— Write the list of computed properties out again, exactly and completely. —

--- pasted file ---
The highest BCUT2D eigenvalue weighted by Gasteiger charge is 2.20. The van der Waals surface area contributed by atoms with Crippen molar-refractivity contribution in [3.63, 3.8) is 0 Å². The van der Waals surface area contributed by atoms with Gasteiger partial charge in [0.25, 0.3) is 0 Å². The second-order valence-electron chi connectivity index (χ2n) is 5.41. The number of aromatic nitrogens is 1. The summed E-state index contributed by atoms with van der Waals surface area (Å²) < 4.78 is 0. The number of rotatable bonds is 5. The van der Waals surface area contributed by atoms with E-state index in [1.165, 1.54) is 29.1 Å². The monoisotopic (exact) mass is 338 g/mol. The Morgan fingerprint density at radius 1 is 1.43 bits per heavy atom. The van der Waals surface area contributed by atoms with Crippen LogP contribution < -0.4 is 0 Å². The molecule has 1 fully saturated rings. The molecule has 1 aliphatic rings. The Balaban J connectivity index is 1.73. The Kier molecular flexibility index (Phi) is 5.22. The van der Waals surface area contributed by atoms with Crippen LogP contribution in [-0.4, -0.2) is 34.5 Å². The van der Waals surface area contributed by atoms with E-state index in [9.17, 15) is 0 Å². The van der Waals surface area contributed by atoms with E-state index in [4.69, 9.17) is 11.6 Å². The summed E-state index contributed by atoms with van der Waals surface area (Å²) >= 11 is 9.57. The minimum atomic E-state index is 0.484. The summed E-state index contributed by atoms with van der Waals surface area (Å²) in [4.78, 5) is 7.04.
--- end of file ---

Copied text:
The highest BCUT2D eigenvalue weighted by Gasteiger charge is 2.20. The van der Waals surface area contributed by atoms with Crippen molar-refractivity contribution in [3.63, 3.8) is 0 Å². The van der Waals surface area contributed by atoms with Gasteiger partial charge in [0.25, 0.3) is 0 Å². The second-order valence-electron chi connectivity index (χ2n) is 5.41. The number of aromatic nitrogens is 1. The summed E-state index contributed by atoms with van der Waals surface area (Å²) < 4.78 is 0. The number of rotatable bonds is 5. The van der Waals surface area contributed by atoms with E-state index in [1.165, 1.54) is 29.1 Å². The monoisotopic (exact) mass is 338 g/mol. The Morgan fingerprint density at radius 1 is 1.43 bits per heavy atom. The van der Waals surface area contributed by atoms with Crippen LogP contribution < -0.4 is 0 Å². The molecule has 1 fully saturated rings. The molecule has 1 aliphatic rings. The Balaban J connectivity index is 1.73. The Kier molecular flexibility index (Phi) is 5.22. The van der Waals surface area contributed by atoms with Crippen LogP contribution in [-0.4, -0.2) is 34.5 Å². The van der Waals surface area contributed by atoms with E-state index in [9.17, 15) is 0 Å². The van der Waals surface area contributed by atoms with E-state index in [4.69, 9.17) is 11.6 Å². The summed E-state index contributed by atoms with van der Waals surface area (Å²) >= 11 is 9.57. The minimum atomic E-state index is 0.484. The summed E-state index contributed by atoms with van der Waals surface area (Å²) in [4.78, 5) is 7.04.